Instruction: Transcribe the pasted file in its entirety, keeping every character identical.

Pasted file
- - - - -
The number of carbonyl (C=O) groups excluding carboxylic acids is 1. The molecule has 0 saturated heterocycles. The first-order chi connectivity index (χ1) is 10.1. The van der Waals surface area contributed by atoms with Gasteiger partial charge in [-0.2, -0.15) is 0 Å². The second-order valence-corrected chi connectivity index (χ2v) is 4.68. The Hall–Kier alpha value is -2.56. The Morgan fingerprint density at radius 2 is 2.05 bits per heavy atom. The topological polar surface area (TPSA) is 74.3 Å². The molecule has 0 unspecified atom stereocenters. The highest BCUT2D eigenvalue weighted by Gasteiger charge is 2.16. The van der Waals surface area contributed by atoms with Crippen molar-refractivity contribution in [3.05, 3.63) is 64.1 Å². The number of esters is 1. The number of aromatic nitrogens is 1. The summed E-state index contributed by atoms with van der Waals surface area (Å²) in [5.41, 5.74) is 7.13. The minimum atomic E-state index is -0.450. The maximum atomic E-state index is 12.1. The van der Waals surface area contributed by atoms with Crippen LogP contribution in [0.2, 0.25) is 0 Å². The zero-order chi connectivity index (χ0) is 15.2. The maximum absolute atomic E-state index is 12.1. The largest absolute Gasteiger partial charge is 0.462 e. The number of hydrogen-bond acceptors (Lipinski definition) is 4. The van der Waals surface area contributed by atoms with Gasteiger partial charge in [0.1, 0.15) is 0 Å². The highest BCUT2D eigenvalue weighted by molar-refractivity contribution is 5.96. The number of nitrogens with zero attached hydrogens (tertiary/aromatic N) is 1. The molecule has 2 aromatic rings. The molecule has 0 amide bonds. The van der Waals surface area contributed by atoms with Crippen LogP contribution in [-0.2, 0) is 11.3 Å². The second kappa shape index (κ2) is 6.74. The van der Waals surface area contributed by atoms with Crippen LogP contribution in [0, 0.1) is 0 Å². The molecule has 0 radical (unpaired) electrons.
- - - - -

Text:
The number of carbonyl (C=O) groups excluding carboxylic acids is 1. The molecule has 0 saturated heterocycles. The first-order chi connectivity index (χ1) is 10.1. The van der Waals surface area contributed by atoms with Gasteiger partial charge in [-0.2, -0.15) is 0 Å². The second-order valence-corrected chi connectivity index (χ2v) is 4.68. The Hall–Kier alpha value is -2.56. The Morgan fingerprint density at radius 2 is 2.05 bits per heavy atom. The topological polar surface area (TPSA) is 74.3 Å². The molecule has 0 unspecified atom stereocenters. The highest BCUT2D eigenvalue weighted by Gasteiger charge is 2.16. The van der Waals surface area contributed by atoms with Crippen molar-refractivity contribution in [3.05, 3.63) is 64.1 Å². The number of esters is 1. The number of aromatic nitrogens is 1. The summed E-state index contributed by atoms with van der Waals surface area (Å²) in [5.41, 5.74) is 7.13. The minimum atomic E-state index is -0.450. The maximum atomic E-state index is 12.1. The van der Waals surface area contributed by atoms with Crippen LogP contribution in [0.2, 0.25) is 0 Å². The zero-order chi connectivity index (χ0) is 15.2. The maximum absolute atomic E-state index is 12.1. The largest absolute Gasteiger partial charge is 0.462 e. The number of hydrogen-bond acceptors (Lipinski definition) is 4. The van der Waals surface area contributed by atoms with Gasteiger partial charge in [0.1, 0.15) is 0 Å². The highest BCUT2D eigenvalue weighted by molar-refractivity contribution is 5.96. The number of nitrogens with zero attached hydrogens (tertiary/aromatic N) is 1. The molecule has 2 aromatic rings. The molecule has 0 amide bonds. The van der Waals surface area contributed by atoms with Crippen LogP contribution in [-0.2, 0) is 11.3 Å². The second kappa shape index (κ2) is 6.74. The van der Waals surface area contributed by atoms with Crippen LogP contribution in [0, 0.1) is 0 Å². The molecule has 0 radical (unpaired) electrons.